The Role of the Inspector J.B Priestley's "ÃÂAn Inspector Calls' is a mysterious play written in 1945 but set in the year 1912, the Edwardian time prior to the first World War. The whole play is set in a large wealthy house owned by an upper middle class businessman; Mr Arthur Birling. The house is situated in a town called Brumley, an industrial city in Yorkshire. Mr Birling has a family that consists of his wife, Mrs Birling, his son Eric and his daughter Sheila as well as her husband to be, Gerald Croft, a son of a local business rival. The Birling household are sitting down to a dinner to celebrate the engagement of Sheila and Gerald, the mood is calm and cheerful, until Mr Goole the inspector arrives.
The entrance of the inspector is very important, Mr Goole shocks the family as they are in a content celebration.
Mr Birling begins to seem anxious and so he questions the inspector because he feels uneasy with not knowing the inspector. Mr Birling asks the inspector about him being recently transferred and talks about knowing people in high places, he says, "ÃÂ"ÃÂI was an alderman for years-and Lord Mayor two years ago- and I'm still on the bench- so I know the police officers at Brumley pretty well.'' Mr Birling is letting the inspector know he has power and tries to scare him as he his new. However, the inspector calmly answers as though he has ignored it, or isn't bothered by Mr Birling's power because he is there for one reason, After Mr Goole, the inspector, has listened to Arthur Birling brag about who he knows and his honours, he interrogates each and every one of the family about the death of a young girl who supposedly had various contacts with them separately. The reminiscences cause poignant regrets and guilt upon Sheila and Eric, the younger generation that will have an affect on the rest of the world through their lives.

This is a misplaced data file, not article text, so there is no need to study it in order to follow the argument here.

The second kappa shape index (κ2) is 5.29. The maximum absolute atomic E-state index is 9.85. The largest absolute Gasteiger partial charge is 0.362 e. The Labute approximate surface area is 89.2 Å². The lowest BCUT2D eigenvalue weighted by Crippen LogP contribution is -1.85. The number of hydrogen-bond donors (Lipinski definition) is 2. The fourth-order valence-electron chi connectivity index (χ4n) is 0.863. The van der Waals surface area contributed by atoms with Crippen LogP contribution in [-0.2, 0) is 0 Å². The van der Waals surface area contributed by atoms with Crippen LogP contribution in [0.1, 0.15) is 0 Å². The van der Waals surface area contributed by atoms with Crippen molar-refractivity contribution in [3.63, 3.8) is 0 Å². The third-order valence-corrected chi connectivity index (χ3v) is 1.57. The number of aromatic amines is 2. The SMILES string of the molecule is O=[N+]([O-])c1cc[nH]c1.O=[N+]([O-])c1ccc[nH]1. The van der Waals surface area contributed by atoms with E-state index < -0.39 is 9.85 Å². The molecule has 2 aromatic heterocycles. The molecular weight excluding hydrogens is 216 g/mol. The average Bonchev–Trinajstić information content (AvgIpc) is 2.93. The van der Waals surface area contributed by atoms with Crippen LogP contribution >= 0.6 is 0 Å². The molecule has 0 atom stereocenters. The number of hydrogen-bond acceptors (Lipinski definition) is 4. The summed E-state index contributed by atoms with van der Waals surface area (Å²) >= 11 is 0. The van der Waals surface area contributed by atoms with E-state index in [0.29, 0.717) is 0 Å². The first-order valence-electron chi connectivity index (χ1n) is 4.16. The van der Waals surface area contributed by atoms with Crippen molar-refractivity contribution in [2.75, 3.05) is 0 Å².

J.B Priestley wanted Mr Goole to be more than just an inspector. He wanted the inspector to give a message to society about consequences of thoughtless decisions. He represents an image of Priestly or someone from the same era trying to help the next generation avoid war. Priestly wrote the play in 1945, after both world wars so he had seen what happens when people make ruthless choices, so to try and stop this he wrote a play. Priestley wrote this play intentionally as he saw an urgent need for social change and used the play to express his desire for social equality.
It shows how one man can prove to an entire family household that their insensitive mistakes have made a young girl take her own life.
The inspector seems to get more involved and emotional than any normal inspector. He begins to preach to the family about the young girl. "ÃÂ"ÃÂHer position now is that she lies with a burnt-out inside on a slab'' and when Mr Birling protests, the inspector replies, "ÃÂ"ÃÂDon't stammer and yammer at me again, man. I'm losing my patience with you people.'' This suggests the Birling family who represent the society do not understand the message from the future that is the inspector, so he feels frustrated. However, when he speaks to Sheila and Eric, they both feel remorse and so the inspector feels pleased with himself that he has got his message across. Following the inspectors exit, Sheila states "ÃÂ"ÃÂI behaved badly too. I know I did. I'm ashamed of it.'' Showing her sorrow and regret after Birling has ignored any sign and placed the guilt upon Eric and Sheila saying "ÃÂ"ÃÂThere's every excuse for what both your mother and I did- it turned out unfortunately, that's all.'' This shows the older generation will not change the society because they are narrow-minded whereas the younger generation see the have done wrong and will change their way.
Another idea for the inspector's role is that he could be an image of Eva Smith. Inspector Goole wants the Birling family to see what they have done to an innocent girl and how they have done it. At the end of the inspector's visit he makes an emotional speech that gives the idea he is an image of Eva Smith.